Standards of Care

Behind each nurse is their license, which is a law abiding documentation to uphold the utmost respect and care for each patient and person under care. This is one of the most binding forms of contracts in health care, for each patient the quality of care must be upheld to the standards and scope of practice, whether they be a terminally ill patient, an acute care patient, or mentally ill patient, each nurse has a duty to achieve and bring forth an upstanding quality of care through their practice. Under the American Psychiatric Nurses Association Scope of Practice Standards lie a list of methods and standards that must be used by each nurse, standard 8 on education and standard 10 of quality of practice are personally two of the most important standards within the scope (Psychiatric-mental health nursing: Scope and standards of practice, 2014).

Retaining information and education beyond the nurses scope of practice is essential for implementing the best standards of practice for each patient. Through continuing education throughout one’s career a nurse is a better and more competent source of care through their practice and are better able to pass that knowledge along to their patients and families. Educating patients on their outcomes and evaluations is one standard that must always be upheld with the most current evidenced based knowledge available, by embarking these qualities into each standard of practice health care is able to grow beneficially. Reviewing societal factors that contribute to the understanding of my patient W. I am better able to comprehend him as a patient versus stigmatic views that I may have had otherwise. Through the standards of practice scope on education mental illness and stereotypes can become desensitized allowing patients to better understand themselves and their level of care (Kane, C., 2015).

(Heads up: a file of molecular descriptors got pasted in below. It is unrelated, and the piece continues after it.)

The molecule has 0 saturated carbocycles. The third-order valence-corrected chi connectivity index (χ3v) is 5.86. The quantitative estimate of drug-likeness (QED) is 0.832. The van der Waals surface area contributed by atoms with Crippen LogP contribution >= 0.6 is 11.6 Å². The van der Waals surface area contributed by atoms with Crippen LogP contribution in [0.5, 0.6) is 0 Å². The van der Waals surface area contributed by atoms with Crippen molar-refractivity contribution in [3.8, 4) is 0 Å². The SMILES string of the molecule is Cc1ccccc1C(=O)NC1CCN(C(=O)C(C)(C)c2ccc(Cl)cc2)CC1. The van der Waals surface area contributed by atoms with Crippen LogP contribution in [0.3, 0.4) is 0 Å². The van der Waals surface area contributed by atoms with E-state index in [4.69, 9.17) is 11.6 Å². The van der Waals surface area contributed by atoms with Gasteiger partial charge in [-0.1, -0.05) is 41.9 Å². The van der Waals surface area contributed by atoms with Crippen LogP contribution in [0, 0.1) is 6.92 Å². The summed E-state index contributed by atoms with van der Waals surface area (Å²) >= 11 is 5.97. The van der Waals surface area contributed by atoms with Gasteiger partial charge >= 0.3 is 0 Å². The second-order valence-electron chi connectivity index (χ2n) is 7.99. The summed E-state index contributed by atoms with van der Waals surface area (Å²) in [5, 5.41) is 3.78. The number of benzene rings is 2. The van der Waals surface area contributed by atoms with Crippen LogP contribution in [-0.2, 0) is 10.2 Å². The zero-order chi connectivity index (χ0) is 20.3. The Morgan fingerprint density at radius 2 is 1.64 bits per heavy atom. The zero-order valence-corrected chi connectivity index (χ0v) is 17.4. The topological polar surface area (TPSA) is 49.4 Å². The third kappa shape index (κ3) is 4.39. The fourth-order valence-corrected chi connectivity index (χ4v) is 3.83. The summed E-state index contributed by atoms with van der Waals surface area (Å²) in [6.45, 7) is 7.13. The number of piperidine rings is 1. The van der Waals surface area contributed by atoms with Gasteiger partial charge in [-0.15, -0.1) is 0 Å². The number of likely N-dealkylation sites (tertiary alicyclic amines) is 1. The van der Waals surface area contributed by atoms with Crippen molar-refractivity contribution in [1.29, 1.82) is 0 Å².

Quality of practice is a promise we make as nurses, to uphold care despite any factors that contribute to qualities of a person, race, group, or gender (Psychiatric-mental health nursing: Scope and standards of practice, 2014). Practicing with no forbearing judgment or bias on anyone allows the equal opportunity of care each person deserves. Empathy cannot be taught, but it can be used in practice, each nurse has a duty to implement empathy into their care which is under their scope and standards on quality of practice. By using standards of quality each individual patient is given a chance at care despite any alleviating factors they may have (Kane, C.,2015). Using this method of practice patient W. is given his fair chance at health care, despite any societal factors that may have contributed to his intersectionality, he is given care based on his diagnosis, medical issues, and best interest. By embracing this standard in all levels of care I as a future nurse will be able to provide better standards of practice for each patient of my own, allowing me to be the best empathetic nurse I can possible be.


Having Schizophrenia isn’t a punishment, it isn’t a disease that is caused by bad parenting, schizophrenia doesn’t occur in someone due to bad choices in the past. The pathophysiology of schizophrenia relates back to a genetic predisposition inherited during a woman’s pregnancy. It has been found to be inherited in a child during their embryonic stages related to alterations in the brain and can be exacerbated through many outside cofactors throughout a patient’s lifetime, including: traumatic injuries, drug induced factors, stress during childhood to adulthood, and environmental factors which no one person can prevent from occuring. Studies have been conducted to help find links to measures that may decrease the risks of developing schizophrenia, but till today there is no way to prevent or cure Schizophrenia.